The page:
Even though the Louisiana Democratic Party has thrown its support behind former Gov. Edwin Edwards’ congressional bid, national Democrats are not expected to follow suit.
“[Mike] is no longer the energetic ADA that his recent ad is trying to portray. I just think Mike needs to get the hell out.” — Kermit Harson, DA Mike Harson’s brother
The New Orleans Saints have listed Jonathan Goodwin as questionable for Sunday night's game in Dallas, raising the prospect that second-year pro Tim Lelito will start at center for the first time.
The endorsements keep coming for District 9 LPSB candidate Jeremy Hidalgo, who picked up his fifth vow of support Thursday, this time from the Chamber’s political action committee.
Republican U.S. Sen. David Vitter will be out knocking on doors this weekend with anti-abortion activists encouraging people to vote against his colleague, Democratic U.S. Sen. Mary Landrieu.
The ACLU of Louisiana has sued Abbeville's mayor and police chief over a policy barring police from any social media use showing the city in a bad light.
Prospective Republican presidential candidates are expected to promote "religious liberty" at home and abroad at a gathering of religious conservatives Friday, with anti-Obama speeches from the likes of Kentucky Sen. Rand Paul, Texas Sen. Ted Cruz, former Arkansas Gov. Mike Huckabee and Louisiana Gov. Bobby Jindal.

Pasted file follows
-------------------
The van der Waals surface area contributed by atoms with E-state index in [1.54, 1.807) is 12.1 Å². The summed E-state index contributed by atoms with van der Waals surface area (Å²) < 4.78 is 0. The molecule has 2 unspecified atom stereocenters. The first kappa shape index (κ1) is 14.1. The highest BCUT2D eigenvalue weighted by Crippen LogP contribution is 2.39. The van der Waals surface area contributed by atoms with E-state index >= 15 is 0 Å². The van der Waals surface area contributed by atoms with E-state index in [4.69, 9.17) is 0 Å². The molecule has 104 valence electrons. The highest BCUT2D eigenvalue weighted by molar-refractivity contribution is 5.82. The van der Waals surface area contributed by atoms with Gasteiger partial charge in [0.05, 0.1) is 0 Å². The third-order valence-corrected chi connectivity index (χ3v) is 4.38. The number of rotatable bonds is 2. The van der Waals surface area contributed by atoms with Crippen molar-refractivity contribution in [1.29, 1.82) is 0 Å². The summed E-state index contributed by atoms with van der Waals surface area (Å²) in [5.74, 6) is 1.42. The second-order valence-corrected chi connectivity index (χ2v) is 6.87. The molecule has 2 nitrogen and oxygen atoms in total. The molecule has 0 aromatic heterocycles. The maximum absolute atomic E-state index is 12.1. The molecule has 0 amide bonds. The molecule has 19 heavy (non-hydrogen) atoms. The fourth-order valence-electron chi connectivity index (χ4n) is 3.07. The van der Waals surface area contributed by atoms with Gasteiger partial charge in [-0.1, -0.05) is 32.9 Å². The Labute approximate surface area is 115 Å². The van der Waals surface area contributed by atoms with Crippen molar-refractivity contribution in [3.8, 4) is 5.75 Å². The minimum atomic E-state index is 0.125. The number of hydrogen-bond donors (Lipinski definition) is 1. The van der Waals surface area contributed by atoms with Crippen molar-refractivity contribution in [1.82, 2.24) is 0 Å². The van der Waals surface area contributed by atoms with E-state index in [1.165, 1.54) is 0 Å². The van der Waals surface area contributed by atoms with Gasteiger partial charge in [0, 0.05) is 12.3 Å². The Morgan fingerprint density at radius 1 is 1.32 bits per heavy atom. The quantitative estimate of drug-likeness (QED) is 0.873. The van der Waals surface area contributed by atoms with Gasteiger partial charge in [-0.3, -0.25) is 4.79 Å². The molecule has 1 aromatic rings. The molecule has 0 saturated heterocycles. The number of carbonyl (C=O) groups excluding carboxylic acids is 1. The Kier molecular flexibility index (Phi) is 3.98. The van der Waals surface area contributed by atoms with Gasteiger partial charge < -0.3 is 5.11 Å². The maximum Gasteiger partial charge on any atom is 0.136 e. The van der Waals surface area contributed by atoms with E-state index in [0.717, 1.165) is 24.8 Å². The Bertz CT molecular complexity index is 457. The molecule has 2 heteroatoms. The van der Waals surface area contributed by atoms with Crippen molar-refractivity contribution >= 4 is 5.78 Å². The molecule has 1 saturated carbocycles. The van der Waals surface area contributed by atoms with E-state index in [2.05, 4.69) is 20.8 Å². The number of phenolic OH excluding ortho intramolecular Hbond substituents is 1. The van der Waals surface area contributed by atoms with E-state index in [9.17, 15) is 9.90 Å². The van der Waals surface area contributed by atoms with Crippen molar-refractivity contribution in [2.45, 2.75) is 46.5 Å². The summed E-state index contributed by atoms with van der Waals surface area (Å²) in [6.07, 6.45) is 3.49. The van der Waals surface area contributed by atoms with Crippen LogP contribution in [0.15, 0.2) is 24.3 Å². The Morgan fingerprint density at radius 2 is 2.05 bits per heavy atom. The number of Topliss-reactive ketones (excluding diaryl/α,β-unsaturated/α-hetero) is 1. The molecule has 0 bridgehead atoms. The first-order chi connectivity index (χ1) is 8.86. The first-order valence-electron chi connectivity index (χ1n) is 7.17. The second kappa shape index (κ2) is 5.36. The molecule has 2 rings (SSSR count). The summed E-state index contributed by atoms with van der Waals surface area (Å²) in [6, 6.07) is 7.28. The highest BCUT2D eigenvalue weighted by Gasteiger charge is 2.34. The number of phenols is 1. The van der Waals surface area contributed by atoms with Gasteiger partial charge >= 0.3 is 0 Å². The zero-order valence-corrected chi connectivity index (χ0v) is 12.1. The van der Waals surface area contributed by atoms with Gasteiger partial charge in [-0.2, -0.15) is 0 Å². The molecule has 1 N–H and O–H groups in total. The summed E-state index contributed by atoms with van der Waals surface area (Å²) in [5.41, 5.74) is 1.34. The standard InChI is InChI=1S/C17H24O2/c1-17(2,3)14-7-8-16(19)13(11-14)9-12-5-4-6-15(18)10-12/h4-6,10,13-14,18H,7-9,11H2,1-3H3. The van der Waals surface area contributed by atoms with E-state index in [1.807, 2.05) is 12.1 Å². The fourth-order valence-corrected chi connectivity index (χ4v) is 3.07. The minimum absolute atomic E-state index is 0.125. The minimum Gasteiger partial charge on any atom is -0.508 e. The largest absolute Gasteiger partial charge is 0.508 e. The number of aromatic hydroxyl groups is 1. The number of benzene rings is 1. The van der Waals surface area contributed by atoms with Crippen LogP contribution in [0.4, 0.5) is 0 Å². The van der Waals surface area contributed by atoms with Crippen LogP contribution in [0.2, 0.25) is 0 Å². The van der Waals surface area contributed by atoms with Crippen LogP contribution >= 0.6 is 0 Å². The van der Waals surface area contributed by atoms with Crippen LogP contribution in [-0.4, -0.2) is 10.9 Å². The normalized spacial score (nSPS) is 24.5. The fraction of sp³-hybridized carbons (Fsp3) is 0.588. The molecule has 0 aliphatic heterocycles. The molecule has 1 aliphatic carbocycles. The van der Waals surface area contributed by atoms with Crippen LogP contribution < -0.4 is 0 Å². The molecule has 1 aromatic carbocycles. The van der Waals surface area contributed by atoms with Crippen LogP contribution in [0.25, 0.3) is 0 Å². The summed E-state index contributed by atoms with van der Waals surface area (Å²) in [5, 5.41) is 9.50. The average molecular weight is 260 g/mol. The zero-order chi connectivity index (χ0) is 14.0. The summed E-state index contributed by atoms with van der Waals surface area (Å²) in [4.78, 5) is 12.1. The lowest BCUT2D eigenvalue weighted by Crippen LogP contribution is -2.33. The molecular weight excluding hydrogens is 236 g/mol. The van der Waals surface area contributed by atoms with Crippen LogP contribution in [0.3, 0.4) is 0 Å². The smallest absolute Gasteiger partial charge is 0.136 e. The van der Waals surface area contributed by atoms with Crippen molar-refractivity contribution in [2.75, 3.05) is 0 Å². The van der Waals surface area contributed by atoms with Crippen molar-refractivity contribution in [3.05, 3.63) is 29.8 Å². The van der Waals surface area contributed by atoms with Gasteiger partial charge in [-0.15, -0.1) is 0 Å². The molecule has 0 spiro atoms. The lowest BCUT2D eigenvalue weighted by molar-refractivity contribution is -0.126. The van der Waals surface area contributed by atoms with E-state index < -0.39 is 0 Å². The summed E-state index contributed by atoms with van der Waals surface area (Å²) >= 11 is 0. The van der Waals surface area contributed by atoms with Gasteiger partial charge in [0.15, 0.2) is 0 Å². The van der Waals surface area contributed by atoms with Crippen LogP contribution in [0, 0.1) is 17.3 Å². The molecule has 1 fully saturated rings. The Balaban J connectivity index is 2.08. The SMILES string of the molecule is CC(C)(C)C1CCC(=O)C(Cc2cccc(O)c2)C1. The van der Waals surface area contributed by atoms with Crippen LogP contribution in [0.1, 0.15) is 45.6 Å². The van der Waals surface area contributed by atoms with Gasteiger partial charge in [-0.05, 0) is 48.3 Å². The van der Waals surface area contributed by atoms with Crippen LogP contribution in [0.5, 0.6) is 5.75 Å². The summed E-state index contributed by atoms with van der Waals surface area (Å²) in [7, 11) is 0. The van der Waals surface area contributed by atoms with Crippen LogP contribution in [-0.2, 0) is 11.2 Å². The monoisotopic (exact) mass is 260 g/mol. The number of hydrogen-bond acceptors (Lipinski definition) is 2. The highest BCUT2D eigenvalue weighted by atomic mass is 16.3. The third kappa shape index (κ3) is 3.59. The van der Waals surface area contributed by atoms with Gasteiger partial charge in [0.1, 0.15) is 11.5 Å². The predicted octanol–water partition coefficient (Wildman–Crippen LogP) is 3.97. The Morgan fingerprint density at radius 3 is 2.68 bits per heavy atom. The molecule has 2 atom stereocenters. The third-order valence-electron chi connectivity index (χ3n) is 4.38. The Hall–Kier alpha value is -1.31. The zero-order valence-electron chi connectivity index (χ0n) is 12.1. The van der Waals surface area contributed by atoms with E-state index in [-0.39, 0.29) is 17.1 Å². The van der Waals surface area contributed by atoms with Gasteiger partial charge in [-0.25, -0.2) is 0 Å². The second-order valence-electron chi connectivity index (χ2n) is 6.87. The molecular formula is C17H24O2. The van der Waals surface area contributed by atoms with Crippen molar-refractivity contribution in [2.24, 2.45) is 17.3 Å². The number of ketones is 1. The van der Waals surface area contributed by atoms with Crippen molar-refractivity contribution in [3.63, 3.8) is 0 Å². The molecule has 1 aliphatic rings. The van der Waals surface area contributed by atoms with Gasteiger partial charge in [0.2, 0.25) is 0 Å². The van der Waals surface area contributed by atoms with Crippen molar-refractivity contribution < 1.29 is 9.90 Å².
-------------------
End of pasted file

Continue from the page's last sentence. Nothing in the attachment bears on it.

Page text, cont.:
The American Zombie blog by New Orleans independent journalist Jason Berry has a photograph of U.S. District Court Judge Carl Barbier having dinner with Lafayette attorney Pat Juneau — yeah, that Pat Juneau, the BP claims administrator whose fate Barbier will soon decide.
But retirees and employees who face the higher deductibles and out-of-pocket costs responded angrily, telling lawmakers that they shouldn't be held responsible for what they consider the Jindal administration's mismanagement of the Office of Group Benefits.
Indictment accuses ‘chef’ who claims to work for the needy of stealing from a disabled man in his care.
Gov. Bobby Jindal's top budget adviser says the state employee health insurance program will face a dire financial scenario without the heavily criticized changes planned by the administration.
Louisiana's last execution was in 2010, and plans for the next lethal injection have been put on hold amid an ongoing legal dispute about the drugs that would be used. More than 80 people are on death row, awaiting execution, in Louisiana.
If the Saints' defense hasn't corrected early season errors it could be in for a long Sunday night.
U.S. Sen. Mary Landrieu is traveling to the Citgo refinery near Lake Charles to highlight her successful stalling of a bill to impose sanctions against human-rights abusers in Venezuela's government.